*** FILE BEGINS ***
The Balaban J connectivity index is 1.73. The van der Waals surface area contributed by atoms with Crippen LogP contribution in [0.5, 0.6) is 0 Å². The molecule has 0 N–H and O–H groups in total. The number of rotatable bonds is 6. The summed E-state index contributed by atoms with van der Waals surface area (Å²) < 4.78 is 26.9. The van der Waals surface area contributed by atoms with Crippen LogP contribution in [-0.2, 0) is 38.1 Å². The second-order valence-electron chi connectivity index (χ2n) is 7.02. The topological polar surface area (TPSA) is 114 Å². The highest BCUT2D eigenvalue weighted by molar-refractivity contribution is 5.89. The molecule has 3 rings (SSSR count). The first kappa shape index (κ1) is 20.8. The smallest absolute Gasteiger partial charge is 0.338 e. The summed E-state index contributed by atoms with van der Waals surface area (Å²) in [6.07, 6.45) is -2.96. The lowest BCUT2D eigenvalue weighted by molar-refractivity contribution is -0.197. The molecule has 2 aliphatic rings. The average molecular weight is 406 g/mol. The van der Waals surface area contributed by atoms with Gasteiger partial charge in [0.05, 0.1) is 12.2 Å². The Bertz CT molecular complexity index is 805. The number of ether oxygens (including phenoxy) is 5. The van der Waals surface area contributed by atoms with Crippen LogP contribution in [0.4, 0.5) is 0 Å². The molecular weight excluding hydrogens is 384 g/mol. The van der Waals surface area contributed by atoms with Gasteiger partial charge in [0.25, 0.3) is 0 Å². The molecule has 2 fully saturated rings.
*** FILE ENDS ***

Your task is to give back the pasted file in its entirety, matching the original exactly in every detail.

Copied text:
The Balaban J connectivity index is 1.73. The van der Waals surface area contributed by atoms with Crippen LogP contribution in [0.5, 0.6) is 0 Å². The molecule has 0 N–H and O–H groups in total. The number of rotatable bonds is 6. The summed E-state index contributed by atoms with van der Waals surface area (Å²) < 4.78 is 26.9. The van der Waals surface area contributed by atoms with Crippen LogP contribution in [-0.2, 0) is 38.1 Å². The second-order valence-electron chi connectivity index (χ2n) is 7.02. The topological polar surface area (TPSA) is 114 Å². The highest BCUT2D eigenvalue weighted by molar-refractivity contribution is 5.89. The molecule has 3 rings (SSSR count). The first kappa shape index (κ1) is 20.8. The smallest absolute Gasteiger partial charge is 0.338 e. The summed E-state index contributed by atoms with van der Waals surface area (Å²) in [6.07, 6.45) is -2.96. The lowest BCUT2D eigenvalue weighted by molar-refractivity contribution is -0.197. The molecule has 2 aliphatic rings. The average molecular weight is 406 g/mol. The van der Waals surface area contributed by atoms with Gasteiger partial charge in [0.05, 0.1) is 12.2 Å². The Bertz CT molecular complexity index is 805. The number of ether oxygens (including phenoxy) is 5. The van der Waals surface area contributed by atoms with Crippen LogP contribution in [0.4, 0.5) is 0 Å². The molecular weight excluding hydrogens is 384 g/mol. The van der Waals surface area contributed by atoms with Gasteiger partial charge in [0.25, 0.3) is 0 Å². The molecule has 2 fully saturated rings.